The 757 has a smaller margin between MTOW and MLW, so such capability, as demonstrated in this instance, is redundant. Rest assured that if the crew determined the situation were critical and that it was essential to land immediately, they would have been able to safely do so. Once it was clear that the aircraft was stable, any more aggressive measures (such as an overweight landing) would have probably caused more harm than good.

  8. Also worth noting is that this flight departed from rwy 11 at EWR, the shortest runway in operation there at 6800ft. The blown tire likely occurred after V1, which is the point at which the airplane can no longer safely stop on the runway. Any failure after V1 calls for a normal takeoff (to the extent possible), followed by troubleshooting the issue once established in flight.

  9. Great description of a non-event, well handled by professionals in the cockpit AND ATC/Tower. Yes, airlines include “Sounding Cool on the Radio 101” in their training programs .

  10. No tire failure, blow out or anything else. It was a compressor stall. The EGT on that engine went to over 1000 degrees C. On takeoff, EGT rarely exceeds 800C. Yes, we are trained professionals. Too bad UAL has such poor maintenance. This was not the only engine problem in the past couple of days. UAL 1095 also had a hot engine and returned to EWR. No emergency declared. Never saw any news about that one.

  11. @seth, you don’t see them much anymore, but the 707/720/727 and DC-8 (ATI combi flight, anyone?) are all narrowbodies that can dump fuel.

  12. Captain X, you have me worried now. I am only asking your opinion, not knowing who you fly for, do you consider UA safe to fly? It just seems that they have so many flts going MX and XL. Again, as I posted on FT, maybe we are just looking for it?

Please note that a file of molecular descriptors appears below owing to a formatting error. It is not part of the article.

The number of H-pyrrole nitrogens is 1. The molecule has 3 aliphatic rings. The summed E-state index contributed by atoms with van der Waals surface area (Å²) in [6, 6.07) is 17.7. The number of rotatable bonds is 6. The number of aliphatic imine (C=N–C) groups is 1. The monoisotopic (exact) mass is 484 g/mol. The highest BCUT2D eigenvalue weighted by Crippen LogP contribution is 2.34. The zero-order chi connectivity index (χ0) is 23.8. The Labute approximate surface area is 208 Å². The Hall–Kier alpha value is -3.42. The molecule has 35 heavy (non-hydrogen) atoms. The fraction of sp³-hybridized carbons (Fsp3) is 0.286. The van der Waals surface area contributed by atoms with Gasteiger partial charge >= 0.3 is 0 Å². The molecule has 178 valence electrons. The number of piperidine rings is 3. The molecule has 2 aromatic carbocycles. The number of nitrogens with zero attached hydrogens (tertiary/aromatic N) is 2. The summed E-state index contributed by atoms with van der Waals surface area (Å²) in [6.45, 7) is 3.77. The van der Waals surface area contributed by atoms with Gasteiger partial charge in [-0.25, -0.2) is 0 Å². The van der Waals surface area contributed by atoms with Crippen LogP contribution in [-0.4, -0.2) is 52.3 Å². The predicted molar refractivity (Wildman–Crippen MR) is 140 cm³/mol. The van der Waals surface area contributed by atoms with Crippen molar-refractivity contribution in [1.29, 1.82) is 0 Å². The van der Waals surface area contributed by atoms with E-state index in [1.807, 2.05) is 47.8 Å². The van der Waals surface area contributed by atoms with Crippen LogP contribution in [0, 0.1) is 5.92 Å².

13. @Cook, calling this a non-event is pretty cavalier.

    @Captain X, I only listened to the ATC recording, but the absence of a tire failure makes sense. I was having trouble figuring out how chunks of a left MLG tire would be ingested into the #1 engine on takeoff roll.

  14. Thanks Captain X you said what I was thinking: United is skimping on proper maintenance. The other emergency landing was smoke in the cockpit on a flight to Seattle both reported in Newsday and NBC. 2 emergency landings in 2 days.

    After a decade of flying Continental and now United I see where they are going with the airline: Ryanair/Easyjet. They don’t even offer special meals on transatlantic flights anymore (so for example no Kosher meal NYC to Amsterdam ). I decided this week to forgo my allegiance to them – this news just assures me it is the right decision. I’m not going to fly them anymore. Delta has seems to be the best US based legacy carrier and then fly more foreign carriers who still understand safety and customer satisfaction.

  15. @Nick Incorrect about special meals – they can still be requested for transatlantic flights.

  16. @ptahcha – Nope sadly you are misinformed – I called they are NOT offerred on this route. At least not Kosher meals…

    Call them and ask yourself – I called the Elite desk and the women said they were not available and then she told me: We have 10 hour flights to Hawai and we don’t even offer a hot meal. Like that is suppose to make me feel better? So over United…when you book transatlantic flights, depending on the route they actually say in the reservation: No Special meals on this route. It’s what got me to phone.

  17. @ptahcha – Apologies I called again – the message I got was a computer glitch and the Elite Customer service agent I got was a misinformed bitch. So yes you are correct they are still serving special meals on transatlantic flights. Thanks for motivating me to try again!
    😉

Comments are closed.

BoardingArea